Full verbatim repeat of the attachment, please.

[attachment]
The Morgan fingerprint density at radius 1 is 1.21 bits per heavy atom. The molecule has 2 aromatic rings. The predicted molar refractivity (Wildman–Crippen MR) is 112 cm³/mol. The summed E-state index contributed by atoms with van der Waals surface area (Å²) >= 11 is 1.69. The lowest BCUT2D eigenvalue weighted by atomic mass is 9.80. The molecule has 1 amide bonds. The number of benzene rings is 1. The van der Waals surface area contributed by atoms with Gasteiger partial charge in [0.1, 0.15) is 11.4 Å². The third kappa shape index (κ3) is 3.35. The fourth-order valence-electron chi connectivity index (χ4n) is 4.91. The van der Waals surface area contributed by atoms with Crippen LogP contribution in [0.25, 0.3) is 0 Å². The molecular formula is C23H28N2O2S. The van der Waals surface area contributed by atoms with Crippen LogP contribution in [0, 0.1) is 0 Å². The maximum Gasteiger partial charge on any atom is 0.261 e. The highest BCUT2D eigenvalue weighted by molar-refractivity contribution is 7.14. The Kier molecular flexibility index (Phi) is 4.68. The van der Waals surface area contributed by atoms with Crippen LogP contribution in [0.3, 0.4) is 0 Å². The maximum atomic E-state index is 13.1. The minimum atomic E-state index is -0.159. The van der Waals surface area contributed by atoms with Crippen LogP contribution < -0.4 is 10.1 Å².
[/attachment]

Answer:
The Morgan fingerprint density at radius 1 is 1.21 bits per heavy atom. The molecule has 2 aromatic rings. The predicted molar refractivity (Wildman–Crippen MR) is 112 cm³/mol. The summed E-state index contributed by atoms with van der Waals surface area (Å²) >= 11 is 1.69. The lowest BCUT2D eigenvalue weighted by atomic mass is 9.80. The molecule has 1 amide bonds. The number of benzene rings is 1. The van der Waals surface area contributed by atoms with Gasteiger partial charge in [0.1, 0.15) is 11.4 Å². The third kappa shape index (κ3) is 3.35. The fourth-order valence-electron chi connectivity index (χ4n) is 4.91. The van der Waals surface area contributed by atoms with Crippen LogP contribution in [0.25, 0.3) is 0 Å². The molecular formula is C23H28N2O2S. The van der Waals surface area contributed by atoms with Crippen LogP contribution in [0, 0.1) is 0 Å². The maximum Gasteiger partial charge on any atom is 0.261 e. The highest BCUT2D eigenvalue weighted by molar-refractivity contribution is 7.14. The Kier molecular flexibility index (Phi) is 4.68. The van der Waals surface area contributed by atoms with Crippen LogP contribution in [0.3, 0.4) is 0 Å². The maximum atomic E-state index is 13.1. The minimum atomic E-state index is -0.159. The van der Waals surface area contributed by atoms with Crippen LogP contribution < -0.4 is 10.1 Å².